For episode three of our podcast, we spoke with Jan Oldenburg. Jan is Principal at Participatory Health Consulting, and has previously held roles with Ernst & Young, Aetna, and Kaiser Permanente as well as founding roles in several consulting companies. She is a nationally recognized thought leader on consumer health information strategy and she helps organizations create and implement strategies related to digital health technology and personal health engagement. Jan has written multiple books on participatory healthcare, healthcare transformation, and digital patient engagement.
Needless to say, we were extremely excited to have her on the show to hear her expertise and passion on all things healthcare. You can listen to the whole episode here or on Spotify, Apple Podcasts, or wherever else you listen to podcasts. If you’re short on time, we’ve included a few highlights from our conversation below:
Mark Camero: I’m going to come right out with the million dollar question, why do you think it is so hard for patients to find affordable, quality healthcare in the U.S.?
Jan Oldenburg: Oh, so many things! And it is the million dollar question, right? Part of it is the fragmented nature of healthcare. In so many settings, the incentives aren’t aligned, the workflow isn’t aligned, and everybody’s serving slightly different masters with slightly different goals. The other part is that we keep trying to pretend that A. We’ve got an actual healthcare system rather than a collection of fragmentary parts. B. That it’s a rational marketplace. I’m by no means an economist, but when I say a rational marketplace I mean one where your behavior as a consumer has some impact on the price you pay. In the healthcare system there are all these intermediaries, whether it’s the pharmacy benefits manager, or your insurer, or various subsidiary arrangements, and you often don’t know what the real price of something is.
Even if you try to behave like a rational consumer, you often can’t find information about the different prices, especially in the context of your insurance coverage, and you can’t really compare prices. Even if you make what seems like the most rational decision, it actually doesn’t have much impact on how rates are set or what you’d pay the next time.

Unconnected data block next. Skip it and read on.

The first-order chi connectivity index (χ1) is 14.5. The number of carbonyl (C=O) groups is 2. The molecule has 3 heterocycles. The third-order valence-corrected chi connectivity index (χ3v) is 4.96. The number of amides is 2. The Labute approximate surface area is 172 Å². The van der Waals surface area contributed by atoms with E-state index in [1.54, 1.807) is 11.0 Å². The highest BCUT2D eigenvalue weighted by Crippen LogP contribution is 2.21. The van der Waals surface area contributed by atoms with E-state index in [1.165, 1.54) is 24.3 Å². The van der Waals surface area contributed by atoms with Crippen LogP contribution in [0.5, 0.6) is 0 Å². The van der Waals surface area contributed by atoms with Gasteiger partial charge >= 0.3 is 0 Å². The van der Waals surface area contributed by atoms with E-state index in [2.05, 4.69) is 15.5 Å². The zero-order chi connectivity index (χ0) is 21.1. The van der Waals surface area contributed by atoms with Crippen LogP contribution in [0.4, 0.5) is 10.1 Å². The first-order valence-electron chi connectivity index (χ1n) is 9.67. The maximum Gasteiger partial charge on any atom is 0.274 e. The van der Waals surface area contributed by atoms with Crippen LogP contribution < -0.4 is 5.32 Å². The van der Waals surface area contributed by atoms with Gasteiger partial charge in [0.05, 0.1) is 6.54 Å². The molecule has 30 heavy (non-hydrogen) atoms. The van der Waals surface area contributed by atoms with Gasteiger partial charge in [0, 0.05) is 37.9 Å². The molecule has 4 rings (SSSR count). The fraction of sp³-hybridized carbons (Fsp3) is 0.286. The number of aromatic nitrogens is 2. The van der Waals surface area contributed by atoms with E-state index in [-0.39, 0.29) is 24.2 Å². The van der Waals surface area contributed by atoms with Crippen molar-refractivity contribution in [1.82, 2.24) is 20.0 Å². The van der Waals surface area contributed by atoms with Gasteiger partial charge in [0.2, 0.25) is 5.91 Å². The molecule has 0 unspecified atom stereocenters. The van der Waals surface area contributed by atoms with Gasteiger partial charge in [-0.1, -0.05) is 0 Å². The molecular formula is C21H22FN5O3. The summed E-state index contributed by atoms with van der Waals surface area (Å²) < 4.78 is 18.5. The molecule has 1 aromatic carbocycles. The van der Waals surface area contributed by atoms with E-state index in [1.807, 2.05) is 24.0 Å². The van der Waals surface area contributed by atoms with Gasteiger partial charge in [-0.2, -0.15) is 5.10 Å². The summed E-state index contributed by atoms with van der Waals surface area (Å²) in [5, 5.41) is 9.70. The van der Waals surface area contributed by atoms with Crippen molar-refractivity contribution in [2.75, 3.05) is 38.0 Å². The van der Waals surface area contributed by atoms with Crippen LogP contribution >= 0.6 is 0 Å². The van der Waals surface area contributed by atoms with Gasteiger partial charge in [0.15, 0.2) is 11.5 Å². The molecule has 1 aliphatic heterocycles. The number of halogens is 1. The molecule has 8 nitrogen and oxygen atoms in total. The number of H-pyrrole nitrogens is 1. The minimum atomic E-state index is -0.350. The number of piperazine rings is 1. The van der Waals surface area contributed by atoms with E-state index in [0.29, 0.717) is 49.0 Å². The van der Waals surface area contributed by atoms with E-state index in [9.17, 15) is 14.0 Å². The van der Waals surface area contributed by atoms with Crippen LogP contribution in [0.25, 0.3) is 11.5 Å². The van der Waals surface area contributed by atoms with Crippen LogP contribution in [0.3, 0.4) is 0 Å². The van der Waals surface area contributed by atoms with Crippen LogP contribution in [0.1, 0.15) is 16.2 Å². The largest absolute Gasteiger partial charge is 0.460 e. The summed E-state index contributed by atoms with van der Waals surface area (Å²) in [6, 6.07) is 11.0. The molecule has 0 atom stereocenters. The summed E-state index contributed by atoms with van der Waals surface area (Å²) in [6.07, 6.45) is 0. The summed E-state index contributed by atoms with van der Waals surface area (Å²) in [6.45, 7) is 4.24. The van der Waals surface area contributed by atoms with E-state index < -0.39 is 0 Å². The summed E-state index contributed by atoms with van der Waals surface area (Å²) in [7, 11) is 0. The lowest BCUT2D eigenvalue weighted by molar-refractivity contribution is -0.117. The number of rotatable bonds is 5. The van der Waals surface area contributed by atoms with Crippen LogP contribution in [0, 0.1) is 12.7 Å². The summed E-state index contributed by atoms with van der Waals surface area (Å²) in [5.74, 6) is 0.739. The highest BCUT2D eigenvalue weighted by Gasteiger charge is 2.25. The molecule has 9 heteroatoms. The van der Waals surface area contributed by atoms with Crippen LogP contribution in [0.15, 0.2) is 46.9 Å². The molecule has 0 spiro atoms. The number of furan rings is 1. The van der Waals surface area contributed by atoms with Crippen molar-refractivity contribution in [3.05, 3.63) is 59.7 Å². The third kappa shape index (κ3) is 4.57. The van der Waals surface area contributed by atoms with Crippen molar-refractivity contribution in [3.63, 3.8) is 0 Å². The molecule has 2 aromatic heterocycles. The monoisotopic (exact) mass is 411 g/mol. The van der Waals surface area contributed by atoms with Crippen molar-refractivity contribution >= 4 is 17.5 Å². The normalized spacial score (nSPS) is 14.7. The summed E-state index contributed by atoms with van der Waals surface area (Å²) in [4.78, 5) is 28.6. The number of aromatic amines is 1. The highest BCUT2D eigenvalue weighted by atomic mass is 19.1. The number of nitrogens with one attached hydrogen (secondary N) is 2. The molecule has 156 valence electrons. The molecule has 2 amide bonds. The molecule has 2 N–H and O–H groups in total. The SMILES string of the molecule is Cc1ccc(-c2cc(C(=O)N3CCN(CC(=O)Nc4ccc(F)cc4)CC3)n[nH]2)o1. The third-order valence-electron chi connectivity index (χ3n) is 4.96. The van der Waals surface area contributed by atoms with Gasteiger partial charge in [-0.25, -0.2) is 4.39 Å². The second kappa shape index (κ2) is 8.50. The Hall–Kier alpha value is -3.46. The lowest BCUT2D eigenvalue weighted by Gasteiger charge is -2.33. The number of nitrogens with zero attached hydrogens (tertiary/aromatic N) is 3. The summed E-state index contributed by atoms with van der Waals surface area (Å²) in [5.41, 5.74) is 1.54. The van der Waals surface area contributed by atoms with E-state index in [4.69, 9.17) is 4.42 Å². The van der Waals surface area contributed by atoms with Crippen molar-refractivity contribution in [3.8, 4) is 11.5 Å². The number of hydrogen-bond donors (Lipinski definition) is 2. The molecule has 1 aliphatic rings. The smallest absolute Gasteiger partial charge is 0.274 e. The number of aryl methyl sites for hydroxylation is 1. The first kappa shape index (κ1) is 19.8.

Steven Cutbirth: If we want to deliver high-value healthcare we need to provide patients with easy-to-use tools that enable them to find quality care, imaging, labs, and medications at a fair price. Why doesn’t that exist today? Why isn’t there a platform in healthcare that makes it easy for consumers to shop for the care they need?
Jan Oldenburg: I think there are a number of factors that have prevented this, and one of them certainly is that oftentimes there have been contracts in place that prohibited physicians and hospitals from revealing the terms of their contracts, even in service, to individual patients. Providers saying “I can’t tell you the price until I bill you,” is the rough equivalent of having a great meal in a restaurant and never getting the bill for it until three months later, when the taste of the food and the experience has pretty much disappeared from your mind.
I’m looking forward to the changes in the rules the ONC has come out with. Hospitals, at least as of 2021 will have to reveal the terms of all of their contracts and in 2022 health plans will too. So that’s going to help a lot because that information has simply not been accessible to a third party who needed it. I would also suggest, and I’m going out on a limb here because it’s not really my area of expertise, but I think that a lot of providers are hard-pressed to actually know what things cost them. Some of the incentives for them to get really efficient haven’t been there. Similarly it’s not entirely clear to me that insurers are really incented to try to get the best prices for consumers because they get a portion of whatever that price is.
Steven Cutbirth: How do we get back to person centered healthcare, as you call it?
Jan Oldenburg: We have to understand the goals of the person, not just the goals of the system. For example, for diabetics, we focus on “What’s their A1C score?” Well, they may not care about the A1C score, but they may care about how it makes them feel. They may care about their ability to get to church every week, which only happens if their score is lower. They may care about their ability to play with their grandchildren, or have stamina to continue to work, or whatever for them the measure is. But because we (healthcare professionals) tend to force our measures on them, they don’t have a vested interest in them. They don’t have a stake in that game, at least in the way we phrase it.
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